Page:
Ability to control SARS not known

Boynton Health Service has been preparing for SARS since the virus surfaced last winter.

Geoffrey Ziezulewicz

As cold weather arrives and flu viruses flourish, lack of funding might hurt hospitals’ ability to contain a potential re-emergence of SARS, University and state health officials said this week.

“I have very little doubt in my mind that SARS will be back,” said Dr. Michael Osterholm, director of the University’s Center for Infectious Disease Research and Policy.

However, he said plans to combat SARS, released by the U.S. Department of Health and Human Services and the Centers for Disease Control and Prevention outlined Sept. 26 will not be effective unless hospitals receive adequate resources and funding.

Hospitals will not be able to isolate potential outbreaks, he said.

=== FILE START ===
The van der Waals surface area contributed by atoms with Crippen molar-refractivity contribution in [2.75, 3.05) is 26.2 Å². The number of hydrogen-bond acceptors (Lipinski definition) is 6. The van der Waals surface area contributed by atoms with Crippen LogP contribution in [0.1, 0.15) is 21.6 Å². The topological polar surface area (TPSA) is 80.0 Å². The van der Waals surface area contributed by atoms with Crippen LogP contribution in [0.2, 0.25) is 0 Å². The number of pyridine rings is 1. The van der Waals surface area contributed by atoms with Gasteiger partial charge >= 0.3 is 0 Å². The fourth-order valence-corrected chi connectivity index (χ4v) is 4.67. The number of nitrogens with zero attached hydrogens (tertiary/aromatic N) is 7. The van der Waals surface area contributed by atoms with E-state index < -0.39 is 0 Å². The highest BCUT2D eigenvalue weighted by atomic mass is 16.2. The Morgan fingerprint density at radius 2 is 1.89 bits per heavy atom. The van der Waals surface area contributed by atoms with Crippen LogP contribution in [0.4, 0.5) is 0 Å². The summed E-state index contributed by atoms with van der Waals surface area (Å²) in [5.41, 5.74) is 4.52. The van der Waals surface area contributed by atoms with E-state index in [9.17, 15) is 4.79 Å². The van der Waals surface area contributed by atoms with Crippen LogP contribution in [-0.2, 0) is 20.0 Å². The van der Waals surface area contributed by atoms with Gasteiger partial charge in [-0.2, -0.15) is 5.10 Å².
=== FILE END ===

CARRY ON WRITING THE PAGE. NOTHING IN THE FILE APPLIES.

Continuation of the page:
“It’s like asking your car to go a thousand miles on a tank of gas,” Osterholm said.

SARS will probably recur annually, like West Nile virus, he said.

“As long as we are on the face of the earth, we’ll be dealing with SARS,” Osterholm said.

Dr. Harry Hull, an epidemiologist for the Minnesota Department of Health, said the task of outfitting every hospital in Minnesota dwarfs the available funds.

“The amount of money is in the millions, but when you look at the number of hospitals where it has to be done, it is insufficient,” Hull said.

Boynton Health Service has been preparing for SARS since the virus first appeared last winter, said Dr. Edward Ehlinger, director and chief health officer for Boynton.

Ehlinger said Boynton has made many adjustments, such as secure isolation rooms for infected patients and staff training. Boynton has also been in contact with the Centers for Disease Control and Prevention and the state Health Department, he said.

But Boynton will have to draw from existing budgets and staff to contain a SARS outbreak at the University, Ehlinger said.

“It doesn’t look like there are going to be any more funds coming that I am aware of,” he said.

He said this lack of funds will ultimately take away from patient treatment and ideal SARS containment. Staff will move around and less-essential services eliminated in the event of a SARS outbreak.